Individual states had laws which had to be respected. "Competition" between different states and political systems was quite normal and healthy. People in different countries should be fully aware of the systems of other countries so that they would be able to judge different political systems effectively. It was not possible to set up a single universal model by which human rights and violations could be judged. We should be realistic and perhaps limit ourselves to the three fields outlined by Mr. Fraser.


If we tried to enforce human rights standards outside our own part of the world we would only increase international tensions. There were all sorts of different violations of human rights which could not be ignored, such as the arms stocks being built up in Iran and, also, the growth of nuclear weapon stocks, which brought with it a threat to humanity..

In conclusion, he said that the French Communist Party was open to suggestions and ideas. He pointed out that the French Communist Party had renounced the concept of the dictatorship of the proletariat, since it could not approve the rule of a minority. The French Communist Party worked together in a wider political framework which hoped to include many political forces. Its aim was to achieve a new kind of democracy in France. It had no intention of disrupting the French political framework and it could certainly not do this, in any case, against a popular majority. If France were to have a left-wing government, this would reflect the will of the French people.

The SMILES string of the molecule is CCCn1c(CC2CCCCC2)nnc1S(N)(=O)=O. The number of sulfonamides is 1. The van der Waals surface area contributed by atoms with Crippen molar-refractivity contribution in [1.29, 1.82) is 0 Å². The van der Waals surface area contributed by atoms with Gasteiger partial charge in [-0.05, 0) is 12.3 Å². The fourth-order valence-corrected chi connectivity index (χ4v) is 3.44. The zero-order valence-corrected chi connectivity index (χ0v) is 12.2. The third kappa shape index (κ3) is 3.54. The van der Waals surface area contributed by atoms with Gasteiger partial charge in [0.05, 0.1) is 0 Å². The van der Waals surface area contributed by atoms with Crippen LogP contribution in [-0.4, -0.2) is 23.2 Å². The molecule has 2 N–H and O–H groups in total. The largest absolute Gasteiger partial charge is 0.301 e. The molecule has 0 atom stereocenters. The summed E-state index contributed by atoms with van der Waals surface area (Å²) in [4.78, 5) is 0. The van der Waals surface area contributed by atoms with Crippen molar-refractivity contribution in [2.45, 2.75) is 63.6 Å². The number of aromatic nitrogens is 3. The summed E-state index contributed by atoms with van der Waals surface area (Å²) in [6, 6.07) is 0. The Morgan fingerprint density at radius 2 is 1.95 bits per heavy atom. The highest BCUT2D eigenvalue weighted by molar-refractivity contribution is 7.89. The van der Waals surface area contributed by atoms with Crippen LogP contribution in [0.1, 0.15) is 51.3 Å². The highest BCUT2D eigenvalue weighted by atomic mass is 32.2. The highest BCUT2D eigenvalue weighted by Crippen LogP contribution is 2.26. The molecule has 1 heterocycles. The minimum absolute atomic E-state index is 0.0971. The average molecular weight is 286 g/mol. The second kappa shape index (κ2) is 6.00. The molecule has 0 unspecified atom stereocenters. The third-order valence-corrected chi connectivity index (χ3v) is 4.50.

Mr. Broeksz said that in acting as parliamentarians on human rights we should follow the advice of those who had suggested limiting our activities to the protection of three or four of the most essential human

rights and trying to stop the violation of these rights. He disagreed with the views expressed by Sir Peter Kirk. There was considerable difference between the violation of some human rights-however important these might be-and being put into a concentration camp or shot.

The United States and the Community could influence human rights. developments in areas such as Asia, through trading policy. Trade policy could be used, if necessary, against countries where the United Nations or Amnesty International had noted serious violations of human rights.

He agreed with the proposal made by Mr. Schuijt that a working party should be set up. This should be larger than four members, possibly three or four members on each side. As for the group's terms of reference, it could begin by listing those countries with which the Community and the United States had trade relations and which were guilty of violating human rights. The type of action to be applied against these countries could then be determined.

Mr. Spénale said that he felt that the press could be informed—at the press conference which was due to conclude the morning's work-that there had been broad agreement on Mr. Fraser's proposals and on the creation of a joint working party as suggested by Mr. Schuijt, although there had been understandably some minor differences of opinion over points of detail.

Finally, it was important that we ourselves recognized violations of human rights whenever these occurred in our own countries and that we should act against such violations.